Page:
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But that falfe Pilgrim, which that leafing told,
And eke this battels end, will need another place."
which that leafing told.] i. e. which told that lye, or lying. fing" for lying is a very frequent word with our older poets; and Shakespeare uses it more than once fee edit. Collier, 1858, vol. ii. p. 654; and vol. iv. p. 703. C.
will need another place.] The poet foon returns to Una, and her lamentable case; but no mention is made of Satyrane till F. Q. iii. vii. 28, where he attacks the monster that pursued Florimel. This is plainly an omiffion, if not a forgetfulness. UPTON.
HAT man fo wife, what earthly witt fo
As to difcry the crafty cunning traine,
To feeme like truth, whose shape she well can faine,
Who when, returning from the drery Night,
She fownd not in that perilous hous of Pryde,
Difarmed all of yron-coted Plate;
And by his fide his fteed the graffy forage ate.
Hee feedes upon the cooling fhade,' and bayes
Unkindnesse past, they gan of folace treat,
And bathe in pleasaunce of the joyous fhade, Which shielded them against the boyling heat, And with greene boughes decking a gloomy glade, About the fountaine like a girlond made; Whose bubbling wave did ever freshly well, Ne ever would through fervent sommer fade: The facred Nymph, which therein wont to dwell, Was out of Dianes favor, as it then befell.
The cause was this: one day, when Phoebe fayre
This nymph, quite tyr'd with heat of scorching ayre,
The goddeffe wroth gan fowly her disgrace,
a Hee feedes upon the cooling fhade.] That is, enjoys. So Virgil, "En." iii. 339.
"Quid puer Afcanius? fuperatne, et vefcitur auras ?"
So the ancient books read, and not aurâ: And does he feed upon the vital air? Again, St. 22.
"Why do ye longer feed on loathed light." UPTON.
And badd the waters, which from her did flow,
Hereof this gentle knight unweeting was;
And lying downe upon the fandie graile,b
And mightie strong was turnd to feeble frayle.
And cheareful blood in fayntnes chill did melt, Which like a fever fit through all his bodie swelt. 7.
Yet goodly court he made still to his Dame,
And trees did tremble. Th' Elfe, therewith aftownd,
And his unready weapons gan in hand to take.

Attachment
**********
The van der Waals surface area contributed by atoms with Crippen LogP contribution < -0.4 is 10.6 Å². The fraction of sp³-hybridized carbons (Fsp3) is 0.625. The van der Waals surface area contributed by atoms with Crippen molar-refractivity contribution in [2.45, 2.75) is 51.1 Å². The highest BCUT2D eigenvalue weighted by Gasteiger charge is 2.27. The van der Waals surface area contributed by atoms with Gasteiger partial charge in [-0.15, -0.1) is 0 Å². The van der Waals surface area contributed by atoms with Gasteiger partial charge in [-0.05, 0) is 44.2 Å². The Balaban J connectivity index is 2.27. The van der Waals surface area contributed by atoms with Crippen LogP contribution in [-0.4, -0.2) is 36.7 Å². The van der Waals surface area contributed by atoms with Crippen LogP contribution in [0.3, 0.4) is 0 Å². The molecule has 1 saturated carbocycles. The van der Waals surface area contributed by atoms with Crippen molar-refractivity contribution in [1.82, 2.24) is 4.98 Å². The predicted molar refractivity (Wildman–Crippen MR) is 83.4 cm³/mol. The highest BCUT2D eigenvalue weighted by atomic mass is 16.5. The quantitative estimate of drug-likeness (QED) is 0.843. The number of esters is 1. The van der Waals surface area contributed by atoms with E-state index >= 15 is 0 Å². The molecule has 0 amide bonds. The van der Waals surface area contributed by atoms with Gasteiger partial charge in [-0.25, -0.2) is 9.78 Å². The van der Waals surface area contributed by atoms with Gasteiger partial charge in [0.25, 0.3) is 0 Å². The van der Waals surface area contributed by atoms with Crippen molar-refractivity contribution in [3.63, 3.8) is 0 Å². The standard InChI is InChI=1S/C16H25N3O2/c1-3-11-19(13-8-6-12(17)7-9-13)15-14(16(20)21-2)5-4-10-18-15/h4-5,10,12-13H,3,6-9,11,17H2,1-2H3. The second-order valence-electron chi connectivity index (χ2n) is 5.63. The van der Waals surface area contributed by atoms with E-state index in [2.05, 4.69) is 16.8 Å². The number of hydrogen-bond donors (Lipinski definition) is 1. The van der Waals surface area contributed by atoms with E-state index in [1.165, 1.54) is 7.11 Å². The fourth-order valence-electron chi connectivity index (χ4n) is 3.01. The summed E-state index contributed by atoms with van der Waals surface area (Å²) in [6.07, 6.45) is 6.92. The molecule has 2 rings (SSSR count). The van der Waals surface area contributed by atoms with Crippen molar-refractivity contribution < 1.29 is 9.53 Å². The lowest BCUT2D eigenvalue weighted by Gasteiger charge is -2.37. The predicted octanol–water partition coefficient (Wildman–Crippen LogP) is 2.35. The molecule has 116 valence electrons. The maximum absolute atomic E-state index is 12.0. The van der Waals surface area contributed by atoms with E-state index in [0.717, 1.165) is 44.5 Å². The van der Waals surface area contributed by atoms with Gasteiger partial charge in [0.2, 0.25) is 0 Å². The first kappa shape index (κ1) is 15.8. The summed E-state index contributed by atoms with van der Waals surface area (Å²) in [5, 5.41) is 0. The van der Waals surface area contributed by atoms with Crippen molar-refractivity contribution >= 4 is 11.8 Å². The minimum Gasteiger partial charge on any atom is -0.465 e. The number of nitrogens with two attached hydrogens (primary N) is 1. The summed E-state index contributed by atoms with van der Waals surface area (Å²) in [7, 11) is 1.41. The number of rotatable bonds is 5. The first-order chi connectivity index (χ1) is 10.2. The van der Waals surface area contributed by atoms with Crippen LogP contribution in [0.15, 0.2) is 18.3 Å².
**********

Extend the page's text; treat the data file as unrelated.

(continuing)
But ere he could his armour on him dight,
b upon the fandie graile.] i. e. gravel. Spenfer feems the only writer who has availed himself of this form of the word: he has it again in the "Vifions of Bellay," (Sonn. 12) where he speaks of the "golden grayle" of Pactolus. It means fmall particles of any kind, and has been derived by Todd in his "Dict." from the Fr. grêle, hail. C.
© from his loofer make.] "Make" and mate mean the fame thing, if indeed they are not ame word. Shakespeare, in his 9th Sonnet, has the adjective makeless, meaning without a "make" or mate: he generally uses mate for companion. See also this Canto, St. 15. C.
With sturdie steps came ftalking in his fight,
That with his tallneffe feemd to threat the skye;
Ne durft behold: his ftature did exceed
The hight of three the tallest sonnes of mortall feed.
The greatest Earth his uncouth mother was,
And bluftring Æolus his boasted syre;
Who with his breath, which through the world doth pas, Her hollow womb did fecretly infpyre,
And fild her hidden caves with ftormie yre, That she conceiv'd; and trebling the dew time In which the wombes of wemen doe expyre, Brought forth this monstrous maffe of earthly flyme, Puft up with emptie wynd, and fild with finfull cryme.
So growen great, through arrogant delight
That, when the knight he spyde, he gan advaunce
And towardes him with dreadfull fury praunce;
d An hideous Geaunt.] Todd, of courfe by a mere misprint, reads "And hideous Geaunt.' C.
And left to loffe.] Shakespeare employs the phrase " condemn'd to lofs" in "The Winter's Tale," A. ii. Sc. 3.